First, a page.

Man first in line for personalized CRISPR treatment dies

Few details are available about Horgan’s death. It is unclear when or even if he received the experimental treatment. A spokesperson for the UMass Chan School of Medicine deferred all questions to cure a rare disease. A spokesman for the organization says that no further information is being provided at this time. Richard Horgan did not respond to requests for comment.

The Associated Press first reported the death on Friday. Cure Rare Disease posted a statement on its website earlier this week confirming the death. The organization said “multiple teams across the country” are working to understand what happened, but warned it “could take up to four months” to find answers.

Richard Horgan founded the nonprofit in 2017 when he was a student at Harvard Business School. His goal was to find a cure for his brother’s form of Duchenne muscular dystrophy, which is caused by a mutation that blocked his ability to make an important muscle protein called dystrophin.

Terry was already too old to participate in clinical trials for experimental treatments for the disease, which often target young boys.

By 2019, his brother had assembled a team of researchers at Charles River Laboratories, UMass Chan Medical School, Yale University and other institutions to help design a customized treatment for Terry. The treatment used a new version of CRISPR to turn on a backup copy of the dystrophin gene that mysteriously lies dormant in our muscles.

After more than three years of creating the treatment, testing it in the lab and manufacturing it, the U.S. Food and Drug Administration gave the group permission to administer the treatment to Terry this summer. Soon after Cure Rare Disease announced the positive news in August, Richard Horgan told the Globe that his brother was “soon” to receive the treatment.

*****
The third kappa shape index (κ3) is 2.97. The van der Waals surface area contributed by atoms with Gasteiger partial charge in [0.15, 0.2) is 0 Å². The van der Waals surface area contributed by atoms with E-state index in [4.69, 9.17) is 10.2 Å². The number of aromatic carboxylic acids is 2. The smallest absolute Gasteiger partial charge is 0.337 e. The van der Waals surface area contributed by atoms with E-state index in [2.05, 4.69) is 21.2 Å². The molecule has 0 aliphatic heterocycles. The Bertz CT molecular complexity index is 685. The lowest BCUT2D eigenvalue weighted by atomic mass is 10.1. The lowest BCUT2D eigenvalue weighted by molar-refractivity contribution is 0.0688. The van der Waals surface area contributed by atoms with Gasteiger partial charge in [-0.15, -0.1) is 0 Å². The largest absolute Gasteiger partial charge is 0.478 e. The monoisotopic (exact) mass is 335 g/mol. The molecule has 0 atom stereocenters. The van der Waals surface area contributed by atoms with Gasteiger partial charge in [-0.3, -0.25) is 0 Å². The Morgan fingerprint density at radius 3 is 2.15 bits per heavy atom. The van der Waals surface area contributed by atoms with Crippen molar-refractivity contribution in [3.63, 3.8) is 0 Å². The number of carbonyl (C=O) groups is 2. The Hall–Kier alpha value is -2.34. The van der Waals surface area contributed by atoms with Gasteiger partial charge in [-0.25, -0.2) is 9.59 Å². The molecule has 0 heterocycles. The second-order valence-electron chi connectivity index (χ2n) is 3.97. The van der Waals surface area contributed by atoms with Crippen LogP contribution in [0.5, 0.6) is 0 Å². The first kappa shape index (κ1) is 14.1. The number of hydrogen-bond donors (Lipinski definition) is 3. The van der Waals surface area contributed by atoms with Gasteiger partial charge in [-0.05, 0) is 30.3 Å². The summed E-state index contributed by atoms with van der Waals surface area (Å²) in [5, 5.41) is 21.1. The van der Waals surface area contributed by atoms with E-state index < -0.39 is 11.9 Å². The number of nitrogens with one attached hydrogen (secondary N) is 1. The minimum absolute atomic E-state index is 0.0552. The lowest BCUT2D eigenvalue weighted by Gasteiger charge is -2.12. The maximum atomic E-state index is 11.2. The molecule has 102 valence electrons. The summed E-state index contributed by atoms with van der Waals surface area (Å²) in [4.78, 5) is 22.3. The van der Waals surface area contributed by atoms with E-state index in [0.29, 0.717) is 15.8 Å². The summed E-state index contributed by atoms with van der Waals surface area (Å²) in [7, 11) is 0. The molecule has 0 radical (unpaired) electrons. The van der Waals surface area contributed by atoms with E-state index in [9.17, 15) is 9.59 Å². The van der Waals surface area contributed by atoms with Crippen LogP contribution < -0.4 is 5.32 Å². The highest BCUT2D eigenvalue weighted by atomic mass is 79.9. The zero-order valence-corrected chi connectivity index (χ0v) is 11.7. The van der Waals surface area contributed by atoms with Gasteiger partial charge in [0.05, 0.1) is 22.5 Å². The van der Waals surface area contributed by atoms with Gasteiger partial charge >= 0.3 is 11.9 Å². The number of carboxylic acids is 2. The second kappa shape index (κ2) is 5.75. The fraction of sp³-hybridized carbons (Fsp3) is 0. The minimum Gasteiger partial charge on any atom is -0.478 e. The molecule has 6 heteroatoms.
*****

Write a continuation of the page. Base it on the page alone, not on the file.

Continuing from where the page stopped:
Although several companies are developing treatments based on CRISPR gene editing technology, and early data suggest they may be safe and effective, there are no approved drugs based on the approach.

The clinical trial was supposed to be the first time anyone received gene-editing therapy for muscular dystrophy. This was the first time that gene editing therapy was tailored to address a single individual’s unique genetic mutation. And it was the first time a new version of CRISPR technology, commonly known as epigenome editing, was tested on humans.

Epigenome editing aims to tune gene expression up or down. Many researchers hope that the method will prove to be a safer alternative to gene editing treatments that make permanent changes to the DNA itself. It is unclear if this new technology played a role in Terry’s death.

One aspect of the treatment that wasn’t entirely new was the use of engineered viruses to deliver the instructions for the gene-editing therapy into Terry’s cells. Like many gene therapy companies, Cure Rare Disease packaged the treatment into adeno-associated viruses. High doses of gene therapies based on these viruses have been linked to deaths in other experimental gene therapies.

Experts not involved in the study have also cautioned that Terry was much older than most participants in MD drug trials.

Monkel Lek, a scientist at the Yale School of Medicine who designed the treatment, and Dr. Brenda Wong, a physician specializing in muscular dystrophy at UMass Chan Medical School who oversaw the clinical trial, did not respond to requests for comment.

Cure Rare Disease said in a statement that it was committed to sharing its findings with other researchers and that it would continue to work on 18 more experimental treatments in the pipeline.

Ryan Cross can be reached at [email protected]. Follow him on Twitter @RLCscienceboss.

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